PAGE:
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The NSB Science & Engineering Indicators 2016 report reveals that authors based in the US were responsible for 18.8% of global scientific output in 2015, while China-based authors accounted for 18.2%. This performance follows over a decade of ‘catching-up’ by China, which has seen its share of global output increase from 6.4% in 2003. The US’s share, by contrast, has decreased from 26.8% in the same period. The output of science and engineering publications by the US and China has almost reached parity.

According to the Indicators report, the US is still the global leader in science and engineering enterprises; it remains the largest investor in research and development, awards the most advanced degrees in science and engineering, and produces the most high-impact scientific publications. This position, however, is increasingly challenged by the rapid development of scientific industry and education in Asia.

’Other countries see how US investments in R&D and higher education have paid off for our country and are working intensively to build their own scientific capabilities,’ said Dan Arvizu, Chair of the National Science Board, the policymaking body for the National Science Foundation. ’They understand that scientific discovery and human capital fuel knowledge-and-technology intensive industries and a nation’s economic health.’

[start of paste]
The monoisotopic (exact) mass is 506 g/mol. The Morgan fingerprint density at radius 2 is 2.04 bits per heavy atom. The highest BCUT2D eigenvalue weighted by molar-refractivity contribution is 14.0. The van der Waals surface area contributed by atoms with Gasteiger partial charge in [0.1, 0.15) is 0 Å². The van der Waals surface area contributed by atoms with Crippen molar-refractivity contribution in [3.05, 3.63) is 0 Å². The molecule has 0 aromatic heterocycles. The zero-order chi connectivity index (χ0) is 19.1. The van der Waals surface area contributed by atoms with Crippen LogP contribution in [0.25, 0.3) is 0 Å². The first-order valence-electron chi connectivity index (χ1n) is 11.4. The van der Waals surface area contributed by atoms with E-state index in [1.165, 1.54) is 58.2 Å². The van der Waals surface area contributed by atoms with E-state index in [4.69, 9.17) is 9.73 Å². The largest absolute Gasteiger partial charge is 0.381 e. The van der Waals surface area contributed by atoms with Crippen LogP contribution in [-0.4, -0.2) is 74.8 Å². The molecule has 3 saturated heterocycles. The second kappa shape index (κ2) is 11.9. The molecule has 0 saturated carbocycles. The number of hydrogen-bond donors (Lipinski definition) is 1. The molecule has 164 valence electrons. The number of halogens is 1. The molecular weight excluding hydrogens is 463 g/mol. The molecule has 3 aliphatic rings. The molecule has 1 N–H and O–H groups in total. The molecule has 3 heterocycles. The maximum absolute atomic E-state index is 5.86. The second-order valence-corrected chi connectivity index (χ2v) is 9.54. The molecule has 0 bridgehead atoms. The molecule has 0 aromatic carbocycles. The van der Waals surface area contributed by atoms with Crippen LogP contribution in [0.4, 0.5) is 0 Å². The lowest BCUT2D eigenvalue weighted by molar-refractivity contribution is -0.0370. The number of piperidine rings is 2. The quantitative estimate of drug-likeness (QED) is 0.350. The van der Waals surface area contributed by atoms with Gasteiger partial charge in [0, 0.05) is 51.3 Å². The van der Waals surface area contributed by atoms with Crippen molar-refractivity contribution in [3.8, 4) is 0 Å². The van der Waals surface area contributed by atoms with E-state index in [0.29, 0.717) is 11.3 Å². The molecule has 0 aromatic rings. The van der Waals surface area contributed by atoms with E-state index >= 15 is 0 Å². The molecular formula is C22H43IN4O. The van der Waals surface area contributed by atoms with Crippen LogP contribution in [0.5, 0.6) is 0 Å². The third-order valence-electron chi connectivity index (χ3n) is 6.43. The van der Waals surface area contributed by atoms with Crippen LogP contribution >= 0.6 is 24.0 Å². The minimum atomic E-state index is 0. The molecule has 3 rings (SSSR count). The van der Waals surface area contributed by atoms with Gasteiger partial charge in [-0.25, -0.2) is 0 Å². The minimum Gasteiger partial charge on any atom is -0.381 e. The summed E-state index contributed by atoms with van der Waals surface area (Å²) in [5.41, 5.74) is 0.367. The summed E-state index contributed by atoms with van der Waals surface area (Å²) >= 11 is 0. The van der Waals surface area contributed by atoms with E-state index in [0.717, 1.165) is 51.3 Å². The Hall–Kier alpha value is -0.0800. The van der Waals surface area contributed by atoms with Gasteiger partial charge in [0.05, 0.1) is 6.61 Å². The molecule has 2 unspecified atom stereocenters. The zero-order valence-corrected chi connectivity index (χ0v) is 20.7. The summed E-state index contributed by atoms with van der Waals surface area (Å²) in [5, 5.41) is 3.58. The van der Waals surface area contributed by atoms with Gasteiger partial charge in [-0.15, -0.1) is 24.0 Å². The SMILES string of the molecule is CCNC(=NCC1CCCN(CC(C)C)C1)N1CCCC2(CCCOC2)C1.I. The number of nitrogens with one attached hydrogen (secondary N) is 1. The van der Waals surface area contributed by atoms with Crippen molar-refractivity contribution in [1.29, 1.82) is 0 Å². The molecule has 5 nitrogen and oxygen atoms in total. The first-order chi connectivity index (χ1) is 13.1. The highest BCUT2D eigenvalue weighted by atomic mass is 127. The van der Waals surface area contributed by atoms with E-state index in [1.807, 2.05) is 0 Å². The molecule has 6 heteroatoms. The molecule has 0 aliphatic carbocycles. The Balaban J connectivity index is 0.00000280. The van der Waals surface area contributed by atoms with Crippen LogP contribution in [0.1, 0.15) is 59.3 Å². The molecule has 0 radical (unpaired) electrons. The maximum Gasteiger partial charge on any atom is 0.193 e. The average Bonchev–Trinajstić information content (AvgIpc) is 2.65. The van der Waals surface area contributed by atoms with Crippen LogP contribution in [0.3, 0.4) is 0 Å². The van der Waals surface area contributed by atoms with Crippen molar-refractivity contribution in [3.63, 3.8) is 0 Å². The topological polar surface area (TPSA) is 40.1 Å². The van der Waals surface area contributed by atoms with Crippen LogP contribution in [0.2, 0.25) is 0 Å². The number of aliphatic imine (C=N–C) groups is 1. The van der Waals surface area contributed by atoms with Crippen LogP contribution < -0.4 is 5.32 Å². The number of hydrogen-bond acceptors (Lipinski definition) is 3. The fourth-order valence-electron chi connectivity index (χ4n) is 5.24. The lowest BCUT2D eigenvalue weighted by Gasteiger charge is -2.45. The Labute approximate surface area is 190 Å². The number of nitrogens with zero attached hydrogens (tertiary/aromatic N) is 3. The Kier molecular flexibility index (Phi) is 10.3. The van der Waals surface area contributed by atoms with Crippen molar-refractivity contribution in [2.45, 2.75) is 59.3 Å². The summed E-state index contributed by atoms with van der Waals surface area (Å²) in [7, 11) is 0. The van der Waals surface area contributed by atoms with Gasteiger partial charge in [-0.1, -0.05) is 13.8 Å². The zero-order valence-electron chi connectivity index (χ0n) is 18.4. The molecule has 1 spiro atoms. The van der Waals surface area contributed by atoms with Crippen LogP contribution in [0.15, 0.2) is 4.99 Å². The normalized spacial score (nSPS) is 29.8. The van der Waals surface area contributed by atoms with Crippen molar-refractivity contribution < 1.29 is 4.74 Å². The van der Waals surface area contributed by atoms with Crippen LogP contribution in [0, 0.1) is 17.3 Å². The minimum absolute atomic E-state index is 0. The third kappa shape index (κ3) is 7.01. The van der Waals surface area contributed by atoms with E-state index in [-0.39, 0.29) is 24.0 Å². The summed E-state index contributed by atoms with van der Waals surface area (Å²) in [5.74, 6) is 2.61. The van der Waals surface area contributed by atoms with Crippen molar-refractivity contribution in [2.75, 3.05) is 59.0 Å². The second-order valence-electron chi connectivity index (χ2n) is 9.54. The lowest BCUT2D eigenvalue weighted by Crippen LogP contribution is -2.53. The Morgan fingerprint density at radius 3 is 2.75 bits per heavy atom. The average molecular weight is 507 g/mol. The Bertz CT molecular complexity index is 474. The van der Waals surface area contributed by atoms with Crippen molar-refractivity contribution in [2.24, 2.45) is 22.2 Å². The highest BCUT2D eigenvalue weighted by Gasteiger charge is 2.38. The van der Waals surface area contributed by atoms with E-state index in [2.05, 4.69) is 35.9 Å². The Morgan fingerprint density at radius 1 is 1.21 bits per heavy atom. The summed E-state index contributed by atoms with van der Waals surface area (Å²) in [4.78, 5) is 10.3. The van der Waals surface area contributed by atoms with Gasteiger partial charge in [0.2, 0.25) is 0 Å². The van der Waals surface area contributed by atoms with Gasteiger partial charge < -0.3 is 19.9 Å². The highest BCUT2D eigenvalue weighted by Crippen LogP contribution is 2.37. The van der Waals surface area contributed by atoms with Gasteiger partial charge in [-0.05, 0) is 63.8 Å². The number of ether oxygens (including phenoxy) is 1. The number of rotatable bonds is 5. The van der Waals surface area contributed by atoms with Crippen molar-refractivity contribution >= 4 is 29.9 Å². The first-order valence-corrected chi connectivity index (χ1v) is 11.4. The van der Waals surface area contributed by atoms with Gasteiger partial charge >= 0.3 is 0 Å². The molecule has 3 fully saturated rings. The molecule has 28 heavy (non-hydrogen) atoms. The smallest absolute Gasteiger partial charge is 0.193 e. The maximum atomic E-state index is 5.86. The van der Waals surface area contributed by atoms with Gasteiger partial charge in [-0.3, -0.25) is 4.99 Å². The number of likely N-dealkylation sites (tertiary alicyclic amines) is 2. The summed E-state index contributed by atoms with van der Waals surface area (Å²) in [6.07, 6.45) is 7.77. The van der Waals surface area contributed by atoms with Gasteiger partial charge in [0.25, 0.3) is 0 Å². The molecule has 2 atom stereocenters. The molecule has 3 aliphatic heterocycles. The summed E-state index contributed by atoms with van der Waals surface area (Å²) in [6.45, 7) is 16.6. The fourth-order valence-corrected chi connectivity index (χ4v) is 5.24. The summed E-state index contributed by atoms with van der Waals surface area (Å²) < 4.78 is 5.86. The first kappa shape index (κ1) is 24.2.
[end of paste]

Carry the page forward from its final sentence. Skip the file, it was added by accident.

China, South Korea, and India, in particular, are investing heavily in R&D and in developing a workforce that is skilled in science and engineering, with the South, East, and South-east Asia regions accounting for 40% of global research and development.

The rapid rise of previously developing economies has caused a shift to what the report calls a ‘multi-polar world’ for science and engineering, where the US, Europe, and Japan are no longer the dominant contributors to scientific progress, which is instead achieved more equally between regions.

China has taken a decisive lead in terms of growth: between 2003 and 2013, China increased its investment in research and development at an average rate of 19.5% per year, and is now responsible for 20% of global R&D. It is second only to the US, which accounts for 27%.

This continuous increase in funding may be a driving force behind China’s gains on the US, which has seen government financial support for research and development waver since the Great Recession. The global economic downturn of 2008 resulted in a decline of Federal investment in US research and development, with spending limitations, including the effects of the Budget Control Act, keeping annual R&D growth behind the pace of GDP. In the period between 2008-13, the annual average for US GDP increased by 1.2%, while R&D funding increased by only 0.8%.

’Decreased Federal investment is negatively impacting our nation’s research universities,’ said Kevin Droegemeir, NSB Vice Chair. ’Federal support is essential to developing the new knowledge and human capital that allows the US to innovate and be at the forefront of S&T [Science and Technology].’

The Indicators report also highlights China’s progress in science and engineering education. Chinese students earned about 23% of the world’s 6 million first university degrees in science and engineering in 2012; and, while the US continues to award the largest number of S&E [Science and Engineering] doctorates, China is the world’s top producer of undergraduates with degrees in science and engineering.

To find out more about the National Science Board and read the full report, visit http://www.nsf.gov/statistics/2016/nsb20161/#/report.

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